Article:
Excel: Parametrically

by

Christa Marie Nathe

Throughout the term we have been using Geometriors Sketchpad and the software program Graphing Calculator to investigate various mathematical concepts including, but not limited to, parabolas, constructing geometric figures and geometric tools as well as graphing various kinds of equations. Even though these programs are excellent tools used to manipulate and understand various mathematical concepts, we are not strictly limited to these options. In the following investigation we are going to use the power of Microsoft Excel to graph some parametric equations.

The first set of parametric equations that we will graph using Excel is

x = t + 1

y = 2t -1

As you may remember, when we are working with parametric equations we use values of t to determine x and y. The first column is a list of the parameter values for t and subsequent increments for t up to 100. The second column is the formula for the x-coordinate and the third column is the formula for the y-coordinate. By using the fill down option in Excel we can determine the specific coordinates for x and y with respect to t.

t |
x=t+1 |
y=2t-1 |

0 |
1 |
-1 |

10 |
11 |
19 |

20 |
21 |
39 |

30 |
31 |
59 |

40 |
41 |
79 |

50 |
51 |
99 |

60 |
61 |
119 |

70 |
71 |
139 |

80 |
81 |
159 |

90 |
91 |
179 |

100 |
101 |
199 |

Below is a graph of the values from the second and third columns

The next set of parametric equations that we will use Excel to graph is

x = a + t

y = b + kt

Below is a spreadsheet of our values. The penultimate and final column state our x and y coordinates based on the parameter t and the variables a, b, and k. Beneath the list of values is the graph of the parametric equations via of the coordinates.

t |
a |
b |
k |
x=a+t |
y=b+kt |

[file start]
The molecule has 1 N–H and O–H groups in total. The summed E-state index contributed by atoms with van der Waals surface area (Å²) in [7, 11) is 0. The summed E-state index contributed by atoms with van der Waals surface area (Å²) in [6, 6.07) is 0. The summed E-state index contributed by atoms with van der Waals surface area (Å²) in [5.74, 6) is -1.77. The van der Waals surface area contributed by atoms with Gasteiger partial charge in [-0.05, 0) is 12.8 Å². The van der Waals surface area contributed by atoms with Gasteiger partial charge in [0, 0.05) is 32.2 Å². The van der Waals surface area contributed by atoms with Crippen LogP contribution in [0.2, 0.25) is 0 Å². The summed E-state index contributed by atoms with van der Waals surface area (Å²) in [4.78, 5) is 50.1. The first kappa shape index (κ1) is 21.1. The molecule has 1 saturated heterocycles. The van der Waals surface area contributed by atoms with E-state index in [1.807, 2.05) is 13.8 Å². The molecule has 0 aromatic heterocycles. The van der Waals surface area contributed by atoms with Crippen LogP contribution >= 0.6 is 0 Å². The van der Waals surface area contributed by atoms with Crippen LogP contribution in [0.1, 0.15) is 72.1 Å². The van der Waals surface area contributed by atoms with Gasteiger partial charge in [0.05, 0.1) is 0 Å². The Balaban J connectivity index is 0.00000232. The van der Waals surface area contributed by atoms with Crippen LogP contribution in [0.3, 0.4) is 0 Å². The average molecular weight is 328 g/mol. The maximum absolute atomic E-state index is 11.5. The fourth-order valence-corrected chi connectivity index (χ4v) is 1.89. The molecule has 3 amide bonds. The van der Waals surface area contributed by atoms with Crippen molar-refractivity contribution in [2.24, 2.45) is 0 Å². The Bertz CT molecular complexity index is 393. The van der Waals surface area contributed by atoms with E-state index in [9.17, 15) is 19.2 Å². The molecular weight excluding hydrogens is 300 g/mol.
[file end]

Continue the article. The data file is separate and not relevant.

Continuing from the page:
0 |
0 |
0 |
0 |
0 |
0 |

10 |
1 |
1 |
1 |
11 |
11 |

20 |
2 |
2 |
2 |
22 |
42 |

30 |
3 |
3 |
3 |
33 |
93 |

40 |
4 |
4 |
4 |
44 |
164 |

50 |
5 |
5 |
5 |
55 |
255 |

60 |
6 |
6 |
6 |
66 |
366 |

70 |
7 |
7 |
7 |
77 |
497 |

80 |
8 |
8 |
8 |
88 |
648 |

90 |
9 |
9 |
9 |
99 |
819 |

100 |
10 |
10 |
10 |
110 |
1010 |

Finally, let us use Excel to graph a trigonometric parametric set of equations

x = cos(at)

y = sin(bt)

Using our spreadsheet to lay out the variety of values of a, b and t we obtain the following x-y coordinates. Below you will find the graphical representation for this trigonometric expression.

t |
a |
b |
x=cos(at) |
y=sin(bt) |

0 |
0 |
0 |
1 |
0 |

10 |
1 |
1 |
-0.83907 |
-0.54402 |

20 |
2 |
2 |
-0.66694 |
0.745113 |

30 |
3 |
3 |
-0.44807 |
0.893997 |

40 |
4 |
4 |
-0.97563 |
0.219425 |

50 |
5 |
5 |
0.240988 |
-0.97053 |

60 |
6 |
6 |
-0.28369 |
0.958916 |

70 |
7 |
7 |
0.99609 |
-0.08834 |

80 |
8 |
8 |
0.633366 |
-0.77385 |

90 |
9 |
9 |
0.862349 |
-0.50631 |

100 |
10 |
10 |
0.562379 |
0.82688 |

Through this
exploration of using Microsoft Excel to express various kinds of parametric
equations, we have added an alternative to our mathematical resources.